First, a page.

When you were starting out, both with The Runaways and as a solo act, did you think of yourself as a feminist?
“No. The terminology was so new at the time; it wasn’t part of the lexicon. On a day to day level, people didn’t talk about being a feminist or not. It was, at that time, more of a political word. But, I definitely felt criticism from aspects of that movement who were uncomfortable with the fact that young girls and teenagers want to have sex and talk about sex. You don’t just dismiss that aspect of being a woman. I understand, given time to reflect on it, why people may have been a little punchy about it. But it’s frustrating when you’re taking crap from women when you’re trying to follow your dreams. Your parents always told you that you could be whatever you wanted to be, and now you’ve got these women telling you that you can’t for some political reason you don’t yet understand. I was didn’t get it.”
I know what you’re talking about with second-wave feminists. That idea of separating equality from being a sexual being was very real in the ‘80s and ‘90s. Has feminism evolved since then? Is it something you identify with more now?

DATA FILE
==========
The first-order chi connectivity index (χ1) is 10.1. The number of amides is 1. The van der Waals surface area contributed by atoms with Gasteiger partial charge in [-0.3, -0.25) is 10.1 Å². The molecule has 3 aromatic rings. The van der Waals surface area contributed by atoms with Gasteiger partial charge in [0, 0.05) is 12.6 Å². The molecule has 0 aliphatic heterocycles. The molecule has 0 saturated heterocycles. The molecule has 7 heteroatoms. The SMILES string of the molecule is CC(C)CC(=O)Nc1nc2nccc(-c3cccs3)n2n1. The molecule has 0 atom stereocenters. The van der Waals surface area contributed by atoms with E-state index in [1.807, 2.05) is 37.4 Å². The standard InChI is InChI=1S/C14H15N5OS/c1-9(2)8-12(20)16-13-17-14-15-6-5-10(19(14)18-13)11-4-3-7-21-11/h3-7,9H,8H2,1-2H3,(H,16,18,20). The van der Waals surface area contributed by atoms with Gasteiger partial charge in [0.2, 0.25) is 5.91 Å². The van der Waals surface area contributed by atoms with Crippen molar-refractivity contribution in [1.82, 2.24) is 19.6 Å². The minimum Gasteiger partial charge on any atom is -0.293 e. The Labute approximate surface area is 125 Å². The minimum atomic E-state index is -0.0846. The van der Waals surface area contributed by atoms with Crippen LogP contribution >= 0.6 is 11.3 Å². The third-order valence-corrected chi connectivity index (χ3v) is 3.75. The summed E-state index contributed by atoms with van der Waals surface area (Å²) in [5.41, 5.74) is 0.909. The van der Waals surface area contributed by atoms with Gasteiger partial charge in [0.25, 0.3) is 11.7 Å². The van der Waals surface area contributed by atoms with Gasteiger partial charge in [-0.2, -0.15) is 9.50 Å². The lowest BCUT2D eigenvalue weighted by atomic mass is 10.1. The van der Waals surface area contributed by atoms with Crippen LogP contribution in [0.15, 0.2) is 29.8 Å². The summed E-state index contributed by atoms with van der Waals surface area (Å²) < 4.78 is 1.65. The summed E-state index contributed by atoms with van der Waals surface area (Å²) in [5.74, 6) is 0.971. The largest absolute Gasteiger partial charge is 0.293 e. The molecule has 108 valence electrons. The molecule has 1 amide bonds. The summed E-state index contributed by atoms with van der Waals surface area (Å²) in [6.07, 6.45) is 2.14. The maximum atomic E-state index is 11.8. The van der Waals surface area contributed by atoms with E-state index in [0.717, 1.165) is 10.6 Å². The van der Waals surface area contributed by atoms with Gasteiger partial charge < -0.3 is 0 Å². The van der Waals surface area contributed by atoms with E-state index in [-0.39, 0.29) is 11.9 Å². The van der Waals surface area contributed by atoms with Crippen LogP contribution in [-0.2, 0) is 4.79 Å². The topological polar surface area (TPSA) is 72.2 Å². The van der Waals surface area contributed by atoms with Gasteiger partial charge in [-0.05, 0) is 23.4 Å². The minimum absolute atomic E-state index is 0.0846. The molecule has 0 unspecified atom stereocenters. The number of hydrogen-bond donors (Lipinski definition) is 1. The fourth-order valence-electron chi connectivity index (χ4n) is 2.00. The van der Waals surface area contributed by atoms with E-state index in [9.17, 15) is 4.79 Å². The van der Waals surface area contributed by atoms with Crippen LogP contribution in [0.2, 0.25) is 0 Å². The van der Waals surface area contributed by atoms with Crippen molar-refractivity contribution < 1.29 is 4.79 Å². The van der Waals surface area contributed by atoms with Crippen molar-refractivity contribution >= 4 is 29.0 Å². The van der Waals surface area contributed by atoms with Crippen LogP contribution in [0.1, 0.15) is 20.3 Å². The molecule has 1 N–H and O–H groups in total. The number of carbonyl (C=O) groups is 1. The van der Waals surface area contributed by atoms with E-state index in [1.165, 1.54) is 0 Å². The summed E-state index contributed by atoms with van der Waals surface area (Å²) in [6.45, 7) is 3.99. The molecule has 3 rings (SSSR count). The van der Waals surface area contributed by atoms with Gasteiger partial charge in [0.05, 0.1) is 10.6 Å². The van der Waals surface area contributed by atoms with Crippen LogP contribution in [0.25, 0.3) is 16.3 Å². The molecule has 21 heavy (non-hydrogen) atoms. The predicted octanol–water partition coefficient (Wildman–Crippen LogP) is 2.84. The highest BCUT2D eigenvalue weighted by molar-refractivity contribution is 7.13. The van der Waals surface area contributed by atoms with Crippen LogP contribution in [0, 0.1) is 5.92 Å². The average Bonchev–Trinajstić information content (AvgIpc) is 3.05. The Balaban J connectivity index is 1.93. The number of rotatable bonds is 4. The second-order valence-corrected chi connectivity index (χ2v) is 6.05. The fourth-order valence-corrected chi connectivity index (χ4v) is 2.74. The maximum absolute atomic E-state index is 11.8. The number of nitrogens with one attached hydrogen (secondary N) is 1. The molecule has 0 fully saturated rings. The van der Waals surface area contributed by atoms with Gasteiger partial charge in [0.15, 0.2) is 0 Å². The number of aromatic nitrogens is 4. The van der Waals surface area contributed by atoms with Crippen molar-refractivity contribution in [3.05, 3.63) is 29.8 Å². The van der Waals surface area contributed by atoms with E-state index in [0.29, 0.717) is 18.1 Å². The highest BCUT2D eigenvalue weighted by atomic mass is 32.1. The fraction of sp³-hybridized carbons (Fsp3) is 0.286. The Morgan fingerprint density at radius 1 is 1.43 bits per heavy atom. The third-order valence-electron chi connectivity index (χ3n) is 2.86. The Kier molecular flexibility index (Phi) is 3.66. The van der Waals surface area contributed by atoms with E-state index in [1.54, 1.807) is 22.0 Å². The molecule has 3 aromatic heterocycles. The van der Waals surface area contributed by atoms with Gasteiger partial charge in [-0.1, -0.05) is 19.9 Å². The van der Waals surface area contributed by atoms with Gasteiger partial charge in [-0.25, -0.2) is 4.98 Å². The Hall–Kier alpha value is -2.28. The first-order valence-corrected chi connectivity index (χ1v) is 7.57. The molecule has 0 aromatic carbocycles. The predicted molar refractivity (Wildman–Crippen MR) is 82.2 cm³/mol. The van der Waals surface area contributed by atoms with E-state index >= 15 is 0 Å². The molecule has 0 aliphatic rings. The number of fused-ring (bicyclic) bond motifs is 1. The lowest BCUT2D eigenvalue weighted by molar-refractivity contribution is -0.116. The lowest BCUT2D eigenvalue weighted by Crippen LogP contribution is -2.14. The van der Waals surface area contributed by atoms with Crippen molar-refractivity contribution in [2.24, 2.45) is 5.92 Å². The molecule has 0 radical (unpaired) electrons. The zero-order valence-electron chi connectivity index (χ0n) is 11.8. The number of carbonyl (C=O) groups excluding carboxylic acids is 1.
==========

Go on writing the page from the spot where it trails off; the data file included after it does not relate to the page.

“The problem with labels is they have boundaries, you know? What a feminist is to one person is not the same thing [to another]. I’m for people being what they want to be; if that’s a woman being a rock ‘n’ roller or a nuclear physicist, which may not be fields women typically go into. You can’t let other people dictate your life to you. I know I’m a woman, I knew I was a girl, but I’m going to do what I’m going to do. I didn’t get caught up in the gender role of it. That’s what I was fighting against the whole time, the fact that people were saying girls can’t play rock ‘n’ roll. It didn’t make logical sense to me. I was in band class playing clarinet and sitting next to girls playing cello and violin, while we played Beethoven and Bach. You’re not saying girls can’t master the instrument, you’re saying they’re not allowed to be the Rolling Stones. Rock ‘n’ roll by its nature is sexual. So, if a girl is going to play guitar or drums, it’s going to be sexual! There’s no way of separating those things. I found out very quickly how uncomfortable people are with people discussing their sexuality, and certainly teenagers discussing it. Really that’s all The Runaways were doing: trying to express ourselves the way we knew how, putting it into our songs. Not much different than what the Rolling Stones were doing. We didn’t want barriers put up on what we were allowed to sing about, say, or play.”